Earlier in the week, Congressman Frank J. Mrvan’s legislation, H.R. 6961, the Dignity for Military Sexual Trauma (MST) Survivors Act, was approved by the U.S. House of Representatives.
The women and men who voluntarily join our military to defend and protect our national security deserve every resource, consideration, and compassionate assistance during their medical care and treatments. This legislation seeks to support and affirm veterans who experienced sexual trauma during their active military service as they navigate the Board of Veterans’ Appeals (BVA) claims appeal process.
Specifically, the legislation would require the Department of Veterans Affairs (VA) Secretary to ensure BVA members complete annual MST training in order to continue hearing appeals. It would also require VA to review the language used in claims denial letters to ensure such language is carefully worded in order to avoid any retraumatization of our veterans. Finally, it would mandate that contract medical providers conduct MST-related examinations in a sensitive, trauma-informed manner.
The measure is now referred to the Senate, where it is currently pending consideration.
The text of the Congressman’s floor remarks as prepared for delivery is below, and a link to a video of the remarks is available https://www.facebook.com/RepMrvan/videos.
I rise in support of the Dignity for MST Survivors Act, legislation I was proud to introduce and collaborate with Chairman Takano, Chairwoman Luria, and my other colleagues to address long-standing issues regarding the treatment of survivors of military sexual trauma.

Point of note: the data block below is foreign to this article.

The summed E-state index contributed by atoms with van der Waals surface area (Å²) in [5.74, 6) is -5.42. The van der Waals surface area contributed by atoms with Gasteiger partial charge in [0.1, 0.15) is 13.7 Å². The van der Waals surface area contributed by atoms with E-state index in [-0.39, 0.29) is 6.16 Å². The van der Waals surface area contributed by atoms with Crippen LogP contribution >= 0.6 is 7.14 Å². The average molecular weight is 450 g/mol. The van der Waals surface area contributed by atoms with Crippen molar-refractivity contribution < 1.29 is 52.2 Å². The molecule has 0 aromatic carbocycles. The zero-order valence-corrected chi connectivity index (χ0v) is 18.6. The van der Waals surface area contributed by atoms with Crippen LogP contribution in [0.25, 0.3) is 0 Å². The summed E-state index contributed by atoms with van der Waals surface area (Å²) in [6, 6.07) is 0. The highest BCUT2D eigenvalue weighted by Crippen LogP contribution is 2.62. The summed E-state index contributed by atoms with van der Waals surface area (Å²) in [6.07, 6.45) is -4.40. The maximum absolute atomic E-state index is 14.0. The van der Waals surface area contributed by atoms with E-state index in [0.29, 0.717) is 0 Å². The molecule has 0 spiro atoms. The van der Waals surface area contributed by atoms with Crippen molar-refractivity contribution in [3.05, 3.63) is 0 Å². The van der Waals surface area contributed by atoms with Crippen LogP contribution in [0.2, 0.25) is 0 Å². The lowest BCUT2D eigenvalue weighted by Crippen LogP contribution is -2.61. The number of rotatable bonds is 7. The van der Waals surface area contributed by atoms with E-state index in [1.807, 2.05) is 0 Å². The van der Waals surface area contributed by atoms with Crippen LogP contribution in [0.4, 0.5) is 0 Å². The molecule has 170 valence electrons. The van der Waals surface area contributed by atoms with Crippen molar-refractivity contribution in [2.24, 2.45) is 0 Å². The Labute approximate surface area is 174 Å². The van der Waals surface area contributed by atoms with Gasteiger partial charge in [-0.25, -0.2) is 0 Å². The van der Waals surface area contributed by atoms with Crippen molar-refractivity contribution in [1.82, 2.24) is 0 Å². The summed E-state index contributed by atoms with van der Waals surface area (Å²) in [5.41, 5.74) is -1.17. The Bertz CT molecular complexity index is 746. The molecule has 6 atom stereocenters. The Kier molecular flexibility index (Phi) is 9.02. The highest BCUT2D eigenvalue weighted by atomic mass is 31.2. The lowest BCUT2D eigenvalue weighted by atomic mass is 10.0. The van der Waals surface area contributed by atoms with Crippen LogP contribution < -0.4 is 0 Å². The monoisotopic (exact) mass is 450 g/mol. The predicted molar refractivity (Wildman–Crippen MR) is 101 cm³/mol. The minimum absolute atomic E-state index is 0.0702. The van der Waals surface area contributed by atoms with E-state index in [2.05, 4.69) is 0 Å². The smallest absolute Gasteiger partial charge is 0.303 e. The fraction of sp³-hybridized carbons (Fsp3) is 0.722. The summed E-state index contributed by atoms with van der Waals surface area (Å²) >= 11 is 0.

I also want to thank the Veterans of Foreign Wars, the Paralyzed Veterans of America, The American Legion, and the Wounded Warrior Project for their endorsements of this legislation.
The Dignity for MST Survivors Act seeks to support and affirm veterans who experienced sexual trauma during their military service as they navigate the Board of Veterans’ Appeals claims appeal process.
According to data collected by the Department of Veterans Affairs, an unconscionable 1 in 3 of our brave women veterans and 1 in 50 male veterans report having experienced sexual assault or sexual harassment.
Such traumatic events often have lasting impacts on these individuals’ physical and mental health, placing MST survivors at heightened risk for depression, post-traumatic stress disorder, and other debilitating conditions.
Despite these clear treatment needs, many MST survivors face significant difficulty in accessing healthcare and disability benefits from VA.
An August 2021 investigation released by VA’s Office of the Inspector General found that an astounding 57 percent of denied MST claims were improperly processed by VA, in part due to claims processors’ lack of MST training.
Multiple veteran service organizations report that BVA has proven similarly ill-equipped to deal with appeals of denied MST claims, and that the current claims appeal process has the unfortunate potential to retraumatize MST survivors.
While VA has taken steps in the right direction, more must be done to improve the claims appeal experience, show compassion, and safeguard the dignity of MST survivors.
I urge my colleagues to support this legislation in order to ensure MST survivors are not retraumatized at any point in their effort to obtain the world-class healthcare and disability benefits to which they are entitled.